The taxpayers of the town insisted in placing in the Act incorporating “The Chamcook Water Company,” a clause binding us to commence the work within three years, and complete it in five years. Now we hope to have the water from Chamcook Lake into St. Andrews by September of this year (Applause). Now as to the question of lighting, we hope to run in connection with the water works, the electric light. (Applause)
One thing I may frankly state, we are not going to build hotels, other people will come and do it. We are extending our numbers, and have got in with us Mr. Flanders, passenger agent Boston and Maine railroad; Mr. J. B. Coyle, president of the International Steamship Co.; Mr. Connors, of the Boston and Fall River, and Old Colony road; so you see we will have an unbroken line by rail or water from St. Andrews to New York. The transportation companies disseminate advertising matter, reaching a large number, fully 1,000,000 circulars, etc., put in the hands of people who patronize summer resorts. Up to the present time it takes from twenty-four to thirty hours by rail between Boston and SA; this is prohibitory. If our plans are carried out you will at no distant day see standing at your railway depot every evening, a Pullman car that left Boston same morning. We ask the cooperation of the people of SA, having that our success will be assured. We asked Mr. Osburn if it was possible to get Indian Point, some 55 acres of land, 10 of which were between the race course and tide water. We would make in it a park say of ten acres, which would be a breathing place and resort, such a place as you much have before you ask people to your town, people who will come to spend their money with you. No man in the syndicate is known as a speculator. We don’t want to hold the land for a railway terminus, we will guarantee as expenditure of say $5,000 during the year, and should the Canada Pacific Railway company require it for a terminus within the next three years, we will come under bonds to surrender it to them, upon payment to us of the amount of cash we have actually expended thereon. Mr. Gardiner then resumed his seat amid loud applause.”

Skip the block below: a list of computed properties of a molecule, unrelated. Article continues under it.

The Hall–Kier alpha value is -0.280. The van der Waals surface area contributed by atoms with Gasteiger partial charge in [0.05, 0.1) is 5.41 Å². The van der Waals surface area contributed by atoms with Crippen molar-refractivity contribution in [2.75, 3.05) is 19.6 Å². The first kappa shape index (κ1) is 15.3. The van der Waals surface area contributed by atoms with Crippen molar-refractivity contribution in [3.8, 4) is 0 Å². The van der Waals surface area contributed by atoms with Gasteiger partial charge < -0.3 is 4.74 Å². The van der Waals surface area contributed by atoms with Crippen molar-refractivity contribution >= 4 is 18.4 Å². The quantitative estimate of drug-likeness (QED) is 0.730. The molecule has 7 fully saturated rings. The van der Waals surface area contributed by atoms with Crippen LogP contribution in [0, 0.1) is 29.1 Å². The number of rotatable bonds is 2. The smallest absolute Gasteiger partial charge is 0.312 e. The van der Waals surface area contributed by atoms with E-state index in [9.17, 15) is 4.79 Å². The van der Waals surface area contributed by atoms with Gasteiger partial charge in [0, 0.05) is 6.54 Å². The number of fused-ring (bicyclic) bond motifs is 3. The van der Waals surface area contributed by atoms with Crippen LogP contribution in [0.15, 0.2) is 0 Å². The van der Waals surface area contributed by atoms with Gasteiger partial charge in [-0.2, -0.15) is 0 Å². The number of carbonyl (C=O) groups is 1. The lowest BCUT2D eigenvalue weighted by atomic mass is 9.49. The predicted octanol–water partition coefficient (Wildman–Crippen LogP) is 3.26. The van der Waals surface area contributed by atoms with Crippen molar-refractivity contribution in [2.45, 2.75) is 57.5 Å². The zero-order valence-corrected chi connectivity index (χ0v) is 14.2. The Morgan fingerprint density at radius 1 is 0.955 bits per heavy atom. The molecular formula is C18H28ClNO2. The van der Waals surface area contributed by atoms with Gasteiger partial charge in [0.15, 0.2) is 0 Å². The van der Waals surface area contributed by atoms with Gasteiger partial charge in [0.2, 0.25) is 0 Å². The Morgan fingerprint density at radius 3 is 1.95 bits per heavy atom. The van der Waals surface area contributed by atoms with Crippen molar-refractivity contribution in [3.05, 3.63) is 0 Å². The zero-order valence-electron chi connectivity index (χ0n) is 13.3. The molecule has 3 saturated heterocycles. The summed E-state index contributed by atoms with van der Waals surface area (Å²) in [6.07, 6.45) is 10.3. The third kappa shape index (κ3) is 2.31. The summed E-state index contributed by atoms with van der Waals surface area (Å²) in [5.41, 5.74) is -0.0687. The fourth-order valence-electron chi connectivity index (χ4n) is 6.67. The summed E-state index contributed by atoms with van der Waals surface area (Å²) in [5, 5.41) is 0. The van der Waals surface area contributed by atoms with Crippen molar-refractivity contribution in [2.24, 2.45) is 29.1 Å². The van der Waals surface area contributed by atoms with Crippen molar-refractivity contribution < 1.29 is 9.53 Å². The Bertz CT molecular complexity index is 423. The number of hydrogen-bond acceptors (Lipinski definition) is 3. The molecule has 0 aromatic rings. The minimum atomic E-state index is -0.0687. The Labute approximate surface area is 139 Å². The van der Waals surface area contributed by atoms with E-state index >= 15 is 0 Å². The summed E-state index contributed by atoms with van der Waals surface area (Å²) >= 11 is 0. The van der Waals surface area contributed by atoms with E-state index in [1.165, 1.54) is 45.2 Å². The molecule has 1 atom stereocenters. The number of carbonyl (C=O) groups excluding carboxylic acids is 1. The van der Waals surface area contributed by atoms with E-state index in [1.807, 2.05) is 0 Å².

may 10/1888
The St. Andrews Land Co., and Chamcook Water Co. met at the office of Hon. B. R. Stevenson, last Monday afternoon, and perfected their organization. the following officers were elected for each company: Sir S. L. Tilley, president; Robert S. Gardiner, vice-president, Eugene F. Fay, secretary treasurer and the above with the following named gentlemen, directors: Abraham Avery, Daniel B. Claflin, Roscoe A. Cobb, Frank W. Cram, Charles V. Lord, C. F. Bragg, D. J. Flanders, J. Emery Hoar, A. D.S. Bell,, George L. Connor, J. b. Coyle, F. E. Boothby, of this number Messrs. Tilley, Gardiner, Fay, Avery, Claflin, Cobb, Cram, Flanders and Boothby were present as was also Judge Stevenson, the legal adviser of the company. the party were also accompanied by Mr. Frank H. Taylor, a distinguished artist and writer who since his stay in town has been busily engaged in preparing photographs and sketches for future use in the interest of the town and company. the party during their stay made their home in the Pullman Buffalo Car Nyanqa, Mr. Cram also having his private car. After dinner the party left Monday evening by special train for Boston.;


May 31/1888
The Hotel Gazette—first mention of hay fever and of St. Andrews as tourist destination. “Perfect roads 65 feet wide. See photocopies and below.
            “The diversified summer attractions of the NB have of late years led many seekers after holiday comfort and enjoyment into that picturesque region. Such hotels as have been built and operated with a view to American and Canadian patronage of the better sort in the warm months, have met with flattering success. A point highly favorable for the establishment of another summer hotel and as yet unoccupied by any house or adequate accommodations is SA, a quaint old town just over the border, and only separated from the State of Maine by the St. Croix river. The village is ranged along a fine peninsula near the head of Passamaquoddy Bay, within sight of Eastport and Campobello.
            It is a terminus of the Southern Division of the NB Railway, and a daily landing place of steamers from Eastport or Calais. Its beautiful streets, none of which are less than 65 feet wide, are the delight of summer visitors, while its 1,600 inhabitants, with their stores, churches and livery stables, afford tourists a hearty welcome, and conveniences for necessity or pleasure equal to the large cities.
            A coterie of business men, chiefly residents of Boston, familiar with the peculiar charms of this place and its vicinity, are now investing a large amount of money here in the purchase and development of sightly out-looks in and near the village, into villa sites and parks, and in the introduction of a good system of water works by piping from the Chamcook Lakes in the nearby highlands.
            Assurances are given that the heartiest cooperation will be extended in the erection of a large modern house of approved design, and to any first-class landlord in whose charge it may be placed.
            The volume of traffic to this point in recent seasons, the favourable attitude of the railroad corporations whose lines penetrate this region, and its accessibility from New York Boston, Montreal, Ottawa and Quebec, make its future as a resort an assured success. Before the opening of another season the Canadian Pacific Railway will have placed the leading Canadian cities in direct communication with this point by through train.